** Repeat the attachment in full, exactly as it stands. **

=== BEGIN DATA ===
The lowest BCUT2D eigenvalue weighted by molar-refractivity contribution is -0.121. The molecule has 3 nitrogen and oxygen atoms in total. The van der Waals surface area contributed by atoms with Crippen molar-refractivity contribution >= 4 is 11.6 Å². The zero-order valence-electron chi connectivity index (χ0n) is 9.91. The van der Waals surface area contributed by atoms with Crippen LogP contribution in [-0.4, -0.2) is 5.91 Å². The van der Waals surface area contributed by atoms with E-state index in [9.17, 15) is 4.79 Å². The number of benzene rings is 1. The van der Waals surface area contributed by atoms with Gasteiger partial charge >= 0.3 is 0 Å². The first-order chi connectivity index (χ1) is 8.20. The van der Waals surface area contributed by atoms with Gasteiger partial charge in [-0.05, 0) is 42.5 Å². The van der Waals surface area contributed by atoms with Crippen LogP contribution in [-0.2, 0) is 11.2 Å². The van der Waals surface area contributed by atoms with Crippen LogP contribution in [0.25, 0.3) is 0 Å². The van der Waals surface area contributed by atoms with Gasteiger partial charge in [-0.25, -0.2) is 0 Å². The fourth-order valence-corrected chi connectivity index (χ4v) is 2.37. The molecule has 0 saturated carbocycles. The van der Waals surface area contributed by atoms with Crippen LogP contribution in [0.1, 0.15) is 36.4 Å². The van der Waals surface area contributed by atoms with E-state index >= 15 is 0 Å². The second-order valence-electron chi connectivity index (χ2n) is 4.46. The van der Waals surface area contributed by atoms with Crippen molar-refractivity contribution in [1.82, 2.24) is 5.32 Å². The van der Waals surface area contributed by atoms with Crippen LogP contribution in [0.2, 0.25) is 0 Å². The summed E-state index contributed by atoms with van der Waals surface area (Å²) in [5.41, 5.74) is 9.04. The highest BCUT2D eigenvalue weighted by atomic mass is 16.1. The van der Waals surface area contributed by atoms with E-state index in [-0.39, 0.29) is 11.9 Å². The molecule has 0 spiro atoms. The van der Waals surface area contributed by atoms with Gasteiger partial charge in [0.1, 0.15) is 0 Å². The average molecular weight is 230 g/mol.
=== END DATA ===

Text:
The lowest BCUT2D eigenvalue weighted by molar-refractivity contribution is -0.121. The molecule has 3 nitrogen and oxygen atoms in total. The van der Waals surface area contributed by atoms with Crippen molar-refractivity contribution >= 4 is 11.6 Å². The zero-order valence-electron chi connectivity index (χ0n) is 9.91. The van der Waals surface area contributed by atoms with Crippen LogP contribution in [-0.4, -0.2) is 5.91 Å². The van der Waals surface area contributed by atoms with E-state index in [9.17, 15) is 4.79 Å². The number of benzene rings is 1. The van der Waals surface area contributed by atoms with Gasteiger partial charge >= 0.3 is 0 Å². The first-order chi connectivity index (χ1) is 8.20. The van der Waals surface area contributed by atoms with Gasteiger partial charge in [-0.05, 0) is 42.5 Å². The van der Waals surface area contributed by atoms with Crippen LogP contribution in [-0.2, 0) is 11.2 Å². The van der Waals surface area contributed by atoms with Crippen LogP contribution in [0.25, 0.3) is 0 Å². The van der Waals surface area contributed by atoms with Gasteiger partial charge in [-0.25, -0.2) is 0 Å². The fourth-order valence-corrected chi connectivity index (χ4v) is 2.37. The molecule has 0 saturated carbocycles. The van der Waals surface area contributed by atoms with Crippen LogP contribution in [0.1, 0.15) is 36.4 Å². The van der Waals surface area contributed by atoms with E-state index >= 15 is 0 Å². The second-order valence-electron chi connectivity index (χ2n) is 4.46. The van der Waals surface area contributed by atoms with Crippen molar-refractivity contribution in [1.82, 2.24) is 5.32 Å². The van der Waals surface area contributed by atoms with Crippen LogP contribution in [0.2, 0.25) is 0 Å². The summed E-state index contributed by atoms with van der Waals surface area (Å²) in [5.41, 5.74) is 9.04. The highest BCUT2D eigenvalue weighted by atomic mass is 16.1. The van der Waals surface area contributed by atoms with E-state index in [-0.39, 0.29) is 11.9 Å². The molecule has 0 spiro atoms. The van der Waals surface area contributed by atoms with Gasteiger partial charge in [0.1, 0.15) is 0 Å². The average molecular weight is 230 g/mol.